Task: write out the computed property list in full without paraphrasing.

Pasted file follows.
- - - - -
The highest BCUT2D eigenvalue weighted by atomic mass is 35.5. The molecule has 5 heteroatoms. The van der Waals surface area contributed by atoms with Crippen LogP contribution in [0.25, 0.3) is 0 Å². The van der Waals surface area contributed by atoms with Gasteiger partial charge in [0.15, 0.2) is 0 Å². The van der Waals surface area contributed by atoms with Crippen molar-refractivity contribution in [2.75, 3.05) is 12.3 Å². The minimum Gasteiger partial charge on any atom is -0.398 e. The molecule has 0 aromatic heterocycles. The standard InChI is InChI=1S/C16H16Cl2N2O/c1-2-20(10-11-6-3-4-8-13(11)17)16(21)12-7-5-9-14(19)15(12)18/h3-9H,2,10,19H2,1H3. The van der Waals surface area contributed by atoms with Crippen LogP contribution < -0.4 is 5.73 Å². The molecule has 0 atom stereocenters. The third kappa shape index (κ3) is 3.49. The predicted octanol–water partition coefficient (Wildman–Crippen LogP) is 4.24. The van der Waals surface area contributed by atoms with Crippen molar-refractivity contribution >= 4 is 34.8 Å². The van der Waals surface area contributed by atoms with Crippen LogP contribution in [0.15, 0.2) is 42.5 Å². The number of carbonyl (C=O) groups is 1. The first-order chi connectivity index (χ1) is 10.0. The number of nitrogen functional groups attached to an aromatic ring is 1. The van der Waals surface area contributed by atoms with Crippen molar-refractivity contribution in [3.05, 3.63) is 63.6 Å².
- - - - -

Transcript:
The highest BCUT2D eigenvalue weighted by atomic mass is 35.5. The molecule has 5 heteroatoms. The van der Waals surface area contributed by atoms with Crippen LogP contribution in [0.25, 0.3) is 0 Å². The van der Waals surface area contributed by atoms with Gasteiger partial charge in [0.15, 0.2) is 0 Å². The van der Waals surface area contributed by atoms with Crippen molar-refractivity contribution in [2.75, 3.05) is 12.3 Å². The minimum Gasteiger partial charge on any atom is -0.398 e. The molecule has 0 aromatic heterocycles. The standard InChI is InChI=1S/C16H16Cl2N2O/c1-2-20(10-11-6-3-4-8-13(11)17)16(21)12-7-5-9-14(19)15(12)18/h3-9H,2,10,19H2,1H3. The van der Waals surface area contributed by atoms with Crippen LogP contribution < -0.4 is 5.73 Å². The molecule has 0 atom stereocenters. The third kappa shape index (κ3) is 3.49. The predicted octanol–water partition coefficient (Wildman–Crippen LogP) is 4.24. The van der Waals surface area contributed by atoms with Crippen molar-refractivity contribution >= 4 is 34.8 Å². The van der Waals surface area contributed by atoms with Crippen LogP contribution in [0.15, 0.2) is 42.5 Å². The number of carbonyl (C=O) groups is 1. The first-order chi connectivity index (χ1) is 10.0. The number of nitrogen functional groups attached to an aromatic ring is 1. The van der Waals surface area contributed by atoms with Crippen molar-refractivity contribution in [3.05, 3.63) is 63.6 Å².